But merchants consider Yiwu a good place to do business because of the support and freedom the local government gives sellers, from tax breaks to comparatively less interference in business.
And while its location lacks some of the advantages of China’s big coastal trading and manufacturing cities, the area has a long history of being a base for traders.
China’s Communist led government tried to stamp that out – albeit unsuccessfully – but later allowed trading to flourish when market reforms began in the 1980s.
Today, it is known as the small commodities wholesale capital of the world.
Almost everything and anything that is made in China can be found and purchased in the city. From there, goods are shipped across the globe to Africa, the Middle East, to Europe and America.
Some of Kou’s key customers are in the Middle East and Europe. He says that while sellers like himself can do little to change the overall environment they are facing, he’s finding ways to shield his business, including focusing on niche products for his customers.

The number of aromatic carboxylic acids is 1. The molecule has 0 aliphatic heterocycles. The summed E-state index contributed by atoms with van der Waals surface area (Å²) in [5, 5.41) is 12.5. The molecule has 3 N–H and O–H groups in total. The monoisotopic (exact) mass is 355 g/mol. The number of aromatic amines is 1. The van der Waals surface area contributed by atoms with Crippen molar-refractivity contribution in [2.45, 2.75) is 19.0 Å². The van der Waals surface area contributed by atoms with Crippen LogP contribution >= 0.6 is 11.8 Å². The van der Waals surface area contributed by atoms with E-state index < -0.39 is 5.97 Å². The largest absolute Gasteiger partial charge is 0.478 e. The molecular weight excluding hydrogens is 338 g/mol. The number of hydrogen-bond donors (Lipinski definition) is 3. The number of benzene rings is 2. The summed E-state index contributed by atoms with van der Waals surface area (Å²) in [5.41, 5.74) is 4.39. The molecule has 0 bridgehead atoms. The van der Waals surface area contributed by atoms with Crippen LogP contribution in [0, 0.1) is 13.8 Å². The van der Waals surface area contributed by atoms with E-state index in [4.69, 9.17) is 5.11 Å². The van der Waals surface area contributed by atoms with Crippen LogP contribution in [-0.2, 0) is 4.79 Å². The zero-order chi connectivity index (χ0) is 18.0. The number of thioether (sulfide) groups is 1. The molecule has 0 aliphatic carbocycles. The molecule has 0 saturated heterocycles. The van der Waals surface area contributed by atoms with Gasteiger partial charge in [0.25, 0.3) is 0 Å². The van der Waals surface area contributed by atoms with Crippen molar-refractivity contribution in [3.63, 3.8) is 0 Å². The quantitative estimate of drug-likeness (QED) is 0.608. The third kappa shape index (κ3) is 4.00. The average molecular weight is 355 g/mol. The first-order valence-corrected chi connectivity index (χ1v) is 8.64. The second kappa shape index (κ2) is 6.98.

“With every product, you have to constantly innovate. If you can’t continually do that, the market will leave you behind,” Kou said.
During several recent visits to the trade mall, foot traffic was minimal. Many shop owners just sat in their stores, some watching Korean soap operas and others chatting with friends.
In some stores, however, the pace was frenetic with traders from Africa, Azerbaijan, Turkey and South America trying to place orders.
In some stores, owners were re-stocking their shelves. Others were quiet and empty with “for rent” signs stuck on their windows.